The Kenyan Orthodox Church suffered tremendous oppression from British colonial authorities during the Mau Mau Uprising of the 1950s. The rebellion among Kenyan nationalists against brutal British colonial rule. A majority of the Kenyan Orthodox Church’s clergy were imprisoned in concentration camps. Orthodox churches and schools were closed down.

The Cathedral in Nairobi was the only Orthodox Church to remain open due to its membership mostly being Greek. Archbishop Makarios III of Cyprus and Jomo Kenyatta, leaders of the Kenyan anti-colonial movement in Kenya, formed a relationship that heavily critiqued British colonial rule’s brutal realities in Africa. When Kenya achieved its independence in 1963, the Greek-speaking Church of Cyprus helped rejuvenate the Greek Orthodox Church in Kenya by helping build a seminary and sending missionary teachers.

During his seven years as patriarch of the Greek Orthodox Church of Alexandria from 1997 to 2004, Pope Petros VII helped spread the Greek Orthodoxy across Arab North Africa and throughout the continent. More importantly, he established friendly relationships with both Muslim religious leaders and leaders of the Coptic Orthodox Church. The Russian Orthodox Church and the Greek Orthodox Church of Alexandria officially cut ties in 2019 when the latter recognized the Orthodox Church of Ukraine.

Since the Roman Empire’s days, the Greek Orthodox Church of Alexandria is 300,000 strong today, the highest number of Eastern Orthodox Christians in the church.

Today, an estimated 60 million Coptic Orthodox Christians in Egypt, Ethiopia, and Eritrea. There are also significant numbers in North America, Europe, Australia, Sudan, and Israel.

African Christianity Today

As of 2020, 49 percent of Africans are Christian, while 42 percent are Muslim. Christianity today is practiced by most of the population in Southern African, Southeast African, and Central African states, with many other Christian people in parts of the Horn of Africa and West Africa. Africa has gone quickly from a continent that followed indigenous religions to the Christian and Muslim dichotomy. Togo was the only state with a majority practicing indigenous religion.

A 2018 study showed that Africa had the most Christians globally than any other continent with 631 million, compared to Latin America’s 601 million and Europe’s 571 million. It is estimated that six countries with the top ten largest Christian populations will be located on the African continent by 2060—this is up from three countries in 2015.

The largest Christian population in the continent is Nigeria, with the Christian population predicted to double by 2060. It is also expected that Uganda, Kenya, and Tanzania will replace Russia, Germany, and China in the list of the worlds’ ten largest Christian populations.

This tremendous predicted growth throughout the 21st century is especially significant compared to Christianity elsewhere around the world, namely Europe, where Christianity is declining rapidly.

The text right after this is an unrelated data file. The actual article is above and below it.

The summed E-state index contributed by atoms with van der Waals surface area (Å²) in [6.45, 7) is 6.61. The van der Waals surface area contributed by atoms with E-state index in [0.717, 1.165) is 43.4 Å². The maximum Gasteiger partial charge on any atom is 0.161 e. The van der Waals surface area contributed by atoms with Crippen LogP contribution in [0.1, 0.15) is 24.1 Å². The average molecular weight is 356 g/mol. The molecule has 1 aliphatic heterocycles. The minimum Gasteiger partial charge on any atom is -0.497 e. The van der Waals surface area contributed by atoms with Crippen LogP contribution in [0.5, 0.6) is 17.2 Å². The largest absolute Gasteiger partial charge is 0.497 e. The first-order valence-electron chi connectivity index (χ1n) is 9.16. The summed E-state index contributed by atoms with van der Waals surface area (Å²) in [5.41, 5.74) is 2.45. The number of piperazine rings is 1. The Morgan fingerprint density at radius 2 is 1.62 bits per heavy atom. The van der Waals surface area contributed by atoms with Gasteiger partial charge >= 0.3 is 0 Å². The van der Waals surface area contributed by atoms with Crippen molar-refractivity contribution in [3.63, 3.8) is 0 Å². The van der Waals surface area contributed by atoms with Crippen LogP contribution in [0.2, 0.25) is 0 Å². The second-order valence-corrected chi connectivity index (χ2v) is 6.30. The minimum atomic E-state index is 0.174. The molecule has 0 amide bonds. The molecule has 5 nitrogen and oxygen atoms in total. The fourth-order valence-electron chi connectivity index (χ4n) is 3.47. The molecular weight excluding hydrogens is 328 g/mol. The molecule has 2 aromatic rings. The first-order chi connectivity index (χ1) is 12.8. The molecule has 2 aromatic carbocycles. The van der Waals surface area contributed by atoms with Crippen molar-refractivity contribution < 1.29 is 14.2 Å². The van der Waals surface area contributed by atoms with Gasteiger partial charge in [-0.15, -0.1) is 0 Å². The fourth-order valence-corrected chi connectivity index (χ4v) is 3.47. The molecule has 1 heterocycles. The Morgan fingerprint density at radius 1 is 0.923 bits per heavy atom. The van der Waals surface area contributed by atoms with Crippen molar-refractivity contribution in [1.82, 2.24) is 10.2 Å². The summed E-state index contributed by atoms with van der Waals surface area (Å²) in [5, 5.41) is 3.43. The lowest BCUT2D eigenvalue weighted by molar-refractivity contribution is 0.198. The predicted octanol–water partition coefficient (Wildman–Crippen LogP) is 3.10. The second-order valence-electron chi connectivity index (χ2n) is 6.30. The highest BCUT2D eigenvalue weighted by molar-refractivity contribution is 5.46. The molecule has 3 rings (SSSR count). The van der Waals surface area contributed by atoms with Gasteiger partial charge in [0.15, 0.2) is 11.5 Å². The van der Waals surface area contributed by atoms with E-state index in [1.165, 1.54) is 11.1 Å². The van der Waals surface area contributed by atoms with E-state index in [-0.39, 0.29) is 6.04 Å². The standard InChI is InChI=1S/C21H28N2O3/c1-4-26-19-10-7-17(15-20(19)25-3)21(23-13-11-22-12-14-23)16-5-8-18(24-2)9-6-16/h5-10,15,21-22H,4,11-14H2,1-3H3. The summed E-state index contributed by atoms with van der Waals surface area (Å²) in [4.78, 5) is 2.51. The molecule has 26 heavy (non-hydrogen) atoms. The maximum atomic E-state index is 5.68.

The continent contains around 30 percent of the world’s evangelicals, 20 percent of the world’s Pentecostals and charismatics, and approximately 15 percent of Roman Catholics.

Since Africa’s colonization during the late 19th century and its decolonization in the mid-20th century, many communities have incorporated native African customs into the Christian religion.


We have covered many parts of Christianity and Africa. Let’s go over the central components.

  • The Christian communities of the African continent were some of the earliest Christian communities in the world.
  • Originating in Palestine, the religion quickly spread to North Africa, the African origin of Christianity.
  • The religion especially flourished in Alexandria, which would become the religion’s theological urban capital of the African continent.
  • The religion would spread east and west throughout North Africa until the Muslim conquests of the 7th century replaced Christian North Africa with Muslim influences.
  • During the 15th century, European missionaries began to spread the religion throughout Sub-Saharan Africa, especially on the coastlines, where trading posts were often located.
  • The growth of Christianity in Africa grew steadily after the 18th century as European influences increasingly spread throughout Sub-Saharan Africa, culminating in colonization.
  • The 20th century’s missionary activity was centered mainly around improving health and education conditions for African communities.
  • The three original African churches, the Coptic Church of Alexandria, the Greek Orthodox Church of Alexandria, and the Orthodox Tewahedo Church, are alive and well today.
  • The Christian population in Africa is now the largest Christian population globally, with 631 million Christians.

Since the religion’s inception in the first century, Africa has been at the center of the Christian faith.

The spread of Christianity in Africa transformed African communities, both for better and for worse. While many Christian missionaries from Europe brought more economic and educational opportunities to the continent, many aspects of traditional African culture were repressed and replaced by Christianity.

Today, religion plays an enormous role throughout Africa’s religious order. Africans have found ways to Africanize the religion and intertwine it with their traditional values and practices.